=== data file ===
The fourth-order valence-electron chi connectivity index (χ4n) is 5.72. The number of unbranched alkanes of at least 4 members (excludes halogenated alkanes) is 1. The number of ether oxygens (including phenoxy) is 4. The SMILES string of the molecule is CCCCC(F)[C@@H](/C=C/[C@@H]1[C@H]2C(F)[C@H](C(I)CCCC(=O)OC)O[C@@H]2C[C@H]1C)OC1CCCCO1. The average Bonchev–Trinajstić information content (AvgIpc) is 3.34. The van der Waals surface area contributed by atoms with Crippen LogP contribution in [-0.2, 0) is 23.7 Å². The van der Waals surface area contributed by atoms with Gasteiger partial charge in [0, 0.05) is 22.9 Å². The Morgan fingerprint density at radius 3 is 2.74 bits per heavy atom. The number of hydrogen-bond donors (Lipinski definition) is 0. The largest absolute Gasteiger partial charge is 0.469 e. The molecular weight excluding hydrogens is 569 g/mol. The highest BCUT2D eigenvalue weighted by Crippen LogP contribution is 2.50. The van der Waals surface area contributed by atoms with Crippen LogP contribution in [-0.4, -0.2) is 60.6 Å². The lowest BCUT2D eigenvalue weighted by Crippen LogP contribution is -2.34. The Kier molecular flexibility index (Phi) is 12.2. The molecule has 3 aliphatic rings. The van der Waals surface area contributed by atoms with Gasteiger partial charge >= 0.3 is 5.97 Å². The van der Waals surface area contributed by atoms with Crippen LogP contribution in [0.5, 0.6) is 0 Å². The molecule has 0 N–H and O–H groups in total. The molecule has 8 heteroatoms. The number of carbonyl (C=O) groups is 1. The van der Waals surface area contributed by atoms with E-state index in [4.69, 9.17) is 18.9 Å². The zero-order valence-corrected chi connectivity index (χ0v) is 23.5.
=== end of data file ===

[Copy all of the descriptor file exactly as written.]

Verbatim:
The fourth-order valence-electron chi connectivity index (χ4n) is 5.72. The number of unbranched alkanes of at least 4 members (excludes halogenated alkanes) is 1. The number of ether oxygens (including phenoxy) is 4. The SMILES string of the molecule is CCCCC(F)[C@@H](/C=C/[C@@H]1[C@H]2C(F)[C@H](C(I)CCCC(=O)OC)O[C@@H]2C[C@H]1C)OC1CCCCO1. The average Bonchev–Trinajstić information content (AvgIpc) is 3.34. The van der Waals surface area contributed by atoms with Crippen LogP contribution in [-0.2, 0) is 23.7 Å². The van der Waals surface area contributed by atoms with Gasteiger partial charge in [0, 0.05) is 22.9 Å². The Morgan fingerprint density at radius 3 is 2.74 bits per heavy atom. The number of hydrogen-bond donors (Lipinski definition) is 0. The largest absolute Gasteiger partial charge is 0.469 e. The molecular weight excluding hydrogens is 569 g/mol. The highest BCUT2D eigenvalue weighted by Crippen LogP contribution is 2.50. The van der Waals surface area contributed by atoms with Crippen LogP contribution in [-0.4, -0.2) is 60.6 Å². The lowest BCUT2D eigenvalue weighted by Crippen LogP contribution is -2.34. The Kier molecular flexibility index (Phi) is 12.2. The molecule has 3 aliphatic rings. The van der Waals surface area contributed by atoms with Gasteiger partial charge >= 0.3 is 5.97 Å². The van der Waals surface area contributed by atoms with Crippen LogP contribution in [0.5, 0.6) is 0 Å². The molecule has 0 N–H and O–H groups in total. The molecule has 8 heteroatoms. The number of carbonyl (C=O) groups is 1. The van der Waals surface area contributed by atoms with E-state index in [4.69, 9.17) is 18.9 Å². The zero-order valence-corrected chi connectivity index (χ0v) is 23.5.